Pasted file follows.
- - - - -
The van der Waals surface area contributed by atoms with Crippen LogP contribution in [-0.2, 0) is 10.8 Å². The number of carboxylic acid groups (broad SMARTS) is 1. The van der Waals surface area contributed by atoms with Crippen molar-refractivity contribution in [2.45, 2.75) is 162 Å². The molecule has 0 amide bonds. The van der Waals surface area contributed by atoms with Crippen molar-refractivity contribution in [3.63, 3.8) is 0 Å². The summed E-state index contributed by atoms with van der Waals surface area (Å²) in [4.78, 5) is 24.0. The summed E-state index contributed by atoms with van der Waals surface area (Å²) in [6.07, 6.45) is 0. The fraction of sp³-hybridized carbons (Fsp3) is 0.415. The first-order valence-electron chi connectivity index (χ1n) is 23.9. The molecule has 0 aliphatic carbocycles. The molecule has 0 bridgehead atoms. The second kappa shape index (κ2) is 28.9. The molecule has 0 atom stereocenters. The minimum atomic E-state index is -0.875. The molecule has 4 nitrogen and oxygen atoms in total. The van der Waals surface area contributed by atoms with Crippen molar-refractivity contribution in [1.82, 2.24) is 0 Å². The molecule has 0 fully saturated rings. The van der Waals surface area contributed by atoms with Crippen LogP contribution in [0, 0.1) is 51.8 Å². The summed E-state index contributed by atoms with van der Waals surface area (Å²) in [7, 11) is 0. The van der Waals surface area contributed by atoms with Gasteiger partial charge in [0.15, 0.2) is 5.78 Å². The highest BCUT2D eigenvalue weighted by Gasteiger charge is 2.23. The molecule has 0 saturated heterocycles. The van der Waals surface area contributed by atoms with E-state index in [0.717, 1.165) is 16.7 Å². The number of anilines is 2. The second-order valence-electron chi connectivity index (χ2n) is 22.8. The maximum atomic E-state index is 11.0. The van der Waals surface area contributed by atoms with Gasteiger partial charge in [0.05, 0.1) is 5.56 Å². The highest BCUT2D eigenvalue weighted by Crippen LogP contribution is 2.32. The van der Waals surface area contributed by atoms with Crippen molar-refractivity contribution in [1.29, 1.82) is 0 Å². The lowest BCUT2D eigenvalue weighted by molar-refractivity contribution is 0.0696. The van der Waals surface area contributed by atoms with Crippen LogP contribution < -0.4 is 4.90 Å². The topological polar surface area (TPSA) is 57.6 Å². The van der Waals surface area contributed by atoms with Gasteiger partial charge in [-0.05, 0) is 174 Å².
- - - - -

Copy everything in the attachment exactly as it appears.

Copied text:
The van der Waals surface area contributed by atoms with Crippen LogP contribution in [-0.2, 0) is 10.8 Å². The number of carboxylic acid groups (broad SMARTS) is 1. The van der Waals surface area contributed by atoms with Crippen molar-refractivity contribution in [2.45, 2.75) is 162 Å². The molecule has 0 amide bonds. The van der Waals surface area contributed by atoms with Crippen molar-refractivity contribution in [3.63, 3.8) is 0 Å². The summed E-state index contributed by atoms with van der Waals surface area (Å²) in [4.78, 5) is 24.0. The summed E-state index contributed by atoms with van der Waals surface area (Å²) in [6.07, 6.45) is 0. The fraction of sp³-hybridized carbons (Fsp3) is 0.415. The first-order valence-electron chi connectivity index (χ1n) is 23.9. The molecule has 0 aliphatic carbocycles. The molecule has 0 bridgehead atoms. The second kappa shape index (κ2) is 28.9. The molecule has 0 atom stereocenters. The minimum atomic E-state index is -0.875. The molecule has 4 nitrogen and oxygen atoms in total. The van der Waals surface area contributed by atoms with Crippen molar-refractivity contribution in [1.82, 2.24) is 0 Å². The molecule has 0 fully saturated rings. The van der Waals surface area contributed by atoms with Crippen LogP contribution in [0, 0.1) is 51.8 Å². The summed E-state index contributed by atoms with van der Waals surface area (Å²) in [7, 11) is 0. The van der Waals surface area contributed by atoms with Gasteiger partial charge in [0.15, 0.2) is 5.78 Å². The highest BCUT2D eigenvalue weighted by Gasteiger charge is 2.23. The molecule has 0 saturated heterocycles. The van der Waals surface area contributed by atoms with E-state index in [0.717, 1.165) is 16.7 Å². The number of anilines is 2. The second-order valence-electron chi connectivity index (χ2n) is 22.8. The maximum atomic E-state index is 11.0. The van der Waals surface area contributed by atoms with Gasteiger partial charge in [0.05, 0.1) is 5.56 Å². The highest BCUT2D eigenvalue weighted by Crippen LogP contribution is 2.32. The van der Waals surface area contributed by atoms with Crippen molar-refractivity contribution in [1.29, 1.82) is 0 Å². The lowest BCUT2D eigenvalue weighted by molar-refractivity contribution is 0.0696. The van der Waals surface area contributed by atoms with Crippen LogP contribution < -0.4 is 4.90 Å². The topological polar surface area (TPSA) is 57.6 Å². The van der Waals surface area contributed by atoms with Gasteiger partial charge in [-0.05, 0) is 174 Å².